7 Papuan activists jailed for anti-racism protest
Ferry Kombo, Alexander Gobai, Henky Hilapok and Irwanus Uropmabin were arrested between 6 and 11 September 2019 in Jayapura, Papua. They were accused of being masterminds of the 29 August 2019 Jayapura “riot,” because their student union was the only organization that informed the police that there would be a peaceful anti-racism protest in Jayapura. Between 9 and 23 September in Jayapura, the police arrested three KNPB leaders (Agus Kossay, Stevenus Itlay and Assa Asso) and a ULMWP activist who was also a former chairperson of the KNPB (Buchtar Tabuni). They all have been convicted of treason (makar).
The trial against the seven Papuan activists began on 11 February 2020. On 11 June the public prosecutor demanded the prison sentences between 5 to 17 years for the seven PoCs. The lawyers of the defendants have argued that the indictments failed to mention a clear time, place or how the defendants were involved in a criminal offense. However, on 17 June 2020 the Balikpapan District Court in East Kalimantan issued the verdict guilty of makar and the following sentences for the seven POCs: 10 months for Ferry Kombo, Irwanus Uropmabin, Hengky Hilapok and Alexander Gobai, and 11 months in prison for Buchtar Tabuni, Agus Kossay and Steven Itlay.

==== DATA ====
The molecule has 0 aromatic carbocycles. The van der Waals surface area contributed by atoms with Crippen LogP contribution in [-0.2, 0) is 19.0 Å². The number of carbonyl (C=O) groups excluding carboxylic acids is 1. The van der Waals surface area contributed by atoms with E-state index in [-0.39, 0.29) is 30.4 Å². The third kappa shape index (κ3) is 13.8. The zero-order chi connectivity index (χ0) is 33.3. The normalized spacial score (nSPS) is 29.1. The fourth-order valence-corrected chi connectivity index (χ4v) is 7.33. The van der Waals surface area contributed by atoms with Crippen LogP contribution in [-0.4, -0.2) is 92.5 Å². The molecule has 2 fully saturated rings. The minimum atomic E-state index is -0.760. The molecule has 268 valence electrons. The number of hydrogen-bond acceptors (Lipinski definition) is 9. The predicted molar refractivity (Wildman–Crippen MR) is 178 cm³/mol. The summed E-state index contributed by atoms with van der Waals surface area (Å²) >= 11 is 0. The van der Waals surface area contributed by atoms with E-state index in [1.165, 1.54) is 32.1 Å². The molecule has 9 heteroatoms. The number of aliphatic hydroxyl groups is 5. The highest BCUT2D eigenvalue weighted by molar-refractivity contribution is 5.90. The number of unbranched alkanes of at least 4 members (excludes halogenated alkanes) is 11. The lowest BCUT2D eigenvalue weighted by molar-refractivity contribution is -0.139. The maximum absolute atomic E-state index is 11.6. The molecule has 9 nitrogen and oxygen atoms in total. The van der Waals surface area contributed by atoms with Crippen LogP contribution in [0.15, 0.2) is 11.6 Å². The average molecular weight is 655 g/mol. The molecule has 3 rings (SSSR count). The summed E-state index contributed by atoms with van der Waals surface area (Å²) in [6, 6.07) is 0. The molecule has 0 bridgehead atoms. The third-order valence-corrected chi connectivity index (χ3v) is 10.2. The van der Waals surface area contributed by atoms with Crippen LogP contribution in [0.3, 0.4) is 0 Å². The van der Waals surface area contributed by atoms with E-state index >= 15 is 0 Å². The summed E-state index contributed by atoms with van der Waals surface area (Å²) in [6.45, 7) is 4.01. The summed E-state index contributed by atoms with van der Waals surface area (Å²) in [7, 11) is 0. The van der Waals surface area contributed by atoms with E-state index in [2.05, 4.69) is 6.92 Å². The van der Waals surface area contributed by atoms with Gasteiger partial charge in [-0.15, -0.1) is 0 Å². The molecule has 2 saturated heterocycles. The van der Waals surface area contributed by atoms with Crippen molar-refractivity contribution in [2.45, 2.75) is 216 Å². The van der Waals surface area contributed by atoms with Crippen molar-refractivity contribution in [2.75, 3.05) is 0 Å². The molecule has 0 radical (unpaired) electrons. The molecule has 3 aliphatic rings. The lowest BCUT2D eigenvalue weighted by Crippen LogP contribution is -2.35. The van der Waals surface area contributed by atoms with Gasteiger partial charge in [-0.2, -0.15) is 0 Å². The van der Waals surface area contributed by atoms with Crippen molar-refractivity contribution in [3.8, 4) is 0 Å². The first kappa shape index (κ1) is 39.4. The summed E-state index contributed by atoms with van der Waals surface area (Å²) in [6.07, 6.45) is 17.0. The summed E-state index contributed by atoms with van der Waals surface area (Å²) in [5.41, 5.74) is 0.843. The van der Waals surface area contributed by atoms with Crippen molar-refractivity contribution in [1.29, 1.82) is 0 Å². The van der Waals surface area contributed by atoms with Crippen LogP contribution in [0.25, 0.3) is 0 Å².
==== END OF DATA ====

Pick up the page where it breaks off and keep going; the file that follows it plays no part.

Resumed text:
Article 106 of the Criminal Code authorizes the courts to sentence a person “to life imprisonment or a maximum of twenty years imprisonment for makar” and often used to criminalize the Papuan activists. In addition, Article 110 stipulates that conspiracy to commit makar is punishable as a violation of Article 106. There has been an increase in the imposition of treason (makar) in recent years on at least 44 Papuan activists due to peacefully exercising their rights to freedom of expression, association and peaceful assembly.
The treason articles in the Criminal Code is still often applied with a definition that is too general and vague so that it no longer concerns the original purpose of the article. So, this article can be arbitrarily used to limit the rights to freedom of opinion, expression, peaceful assembly and association.
The Indonesian authorities have used these criminal code provisions to prosecute dozens of peaceful pro-independence political activists in Papua and Maluku over the last decade.
Amnesty International does not take any position on the political status of any province or region in Indonesia, or any other state, including calls for independence. However, the organization believes that the right to freedom of expression also includes advocating for independence.